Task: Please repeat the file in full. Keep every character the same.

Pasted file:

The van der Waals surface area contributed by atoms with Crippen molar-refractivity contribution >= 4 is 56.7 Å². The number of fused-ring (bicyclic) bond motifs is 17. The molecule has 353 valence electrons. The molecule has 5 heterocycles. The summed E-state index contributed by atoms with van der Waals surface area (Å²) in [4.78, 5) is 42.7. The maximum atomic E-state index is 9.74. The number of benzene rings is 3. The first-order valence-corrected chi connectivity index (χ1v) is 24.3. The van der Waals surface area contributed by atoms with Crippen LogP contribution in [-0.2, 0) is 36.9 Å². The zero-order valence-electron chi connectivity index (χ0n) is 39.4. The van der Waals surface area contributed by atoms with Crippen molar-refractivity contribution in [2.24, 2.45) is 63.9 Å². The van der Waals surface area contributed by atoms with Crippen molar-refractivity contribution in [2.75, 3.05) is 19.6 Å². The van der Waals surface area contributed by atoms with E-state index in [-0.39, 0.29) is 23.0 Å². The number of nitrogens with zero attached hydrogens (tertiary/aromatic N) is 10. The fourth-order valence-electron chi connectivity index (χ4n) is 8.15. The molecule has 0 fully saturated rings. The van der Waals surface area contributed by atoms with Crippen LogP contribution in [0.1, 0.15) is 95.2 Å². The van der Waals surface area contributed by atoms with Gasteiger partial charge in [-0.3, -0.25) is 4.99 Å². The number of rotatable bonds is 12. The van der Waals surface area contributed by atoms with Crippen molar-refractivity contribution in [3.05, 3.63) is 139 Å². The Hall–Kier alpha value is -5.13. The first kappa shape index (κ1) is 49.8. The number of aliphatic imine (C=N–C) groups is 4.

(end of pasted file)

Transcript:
The van der Waals surface area contributed by atoms with Crippen molar-refractivity contribution >= 4 is 56.7 Å². The number of fused-ring (bicyclic) bond motifs is 17. The molecule has 353 valence electrons. The molecule has 5 heterocycles. The summed E-state index contributed by atoms with van der Waals surface area (Å²) in [4.78, 5) is 42.7. The maximum atomic E-state index is 9.74. The number of benzene rings is 3. The first-order valence-corrected chi connectivity index (χ1v) is 24.3. The van der Waals surface area contributed by atoms with Crippen LogP contribution in [-0.2, 0) is 36.9 Å². The zero-order valence-electron chi connectivity index (χ0n) is 39.4. The van der Waals surface area contributed by atoms with Crippen molar-refractivity contribution in [2.24, 2.45) is 63.9 Å². The van der Waals surface area contributed by atoms with Crippen molar-refractivity contribution in [2.75, 3.05) is 19.6 Å². The van der Waals surface area contributed by atoms with E-state index in [-0.39, 0.29) is 23.0 Å². The number of nitrogens with zero attached hydrogens (tertiary/aromatic N) is 10. The fourth-order valence-electron chi connectivity index (χ4n) is 8.15. The molecule has 0 fully saturated rings. The van der Waals surface area contributed by atoms with Crippen LogP contribution in [0.1, 0.15) is 95.2 Å². The van der Waals surface area contributed by atoms with Gasteiger partial charge in [-0.3, -0.25) is 4.99 Å². The number of rotatable bonds is 12. The van der Waals surface area contributed by atoms with Crippen molar-refractivity contribution in [3.05, 3.63) is 139 Å². The Hall–Kier alpha value is -5.13. The first kappa shape index (κ1) is 49.8. The number of aliphatic imine (C=N–C) groups is 4.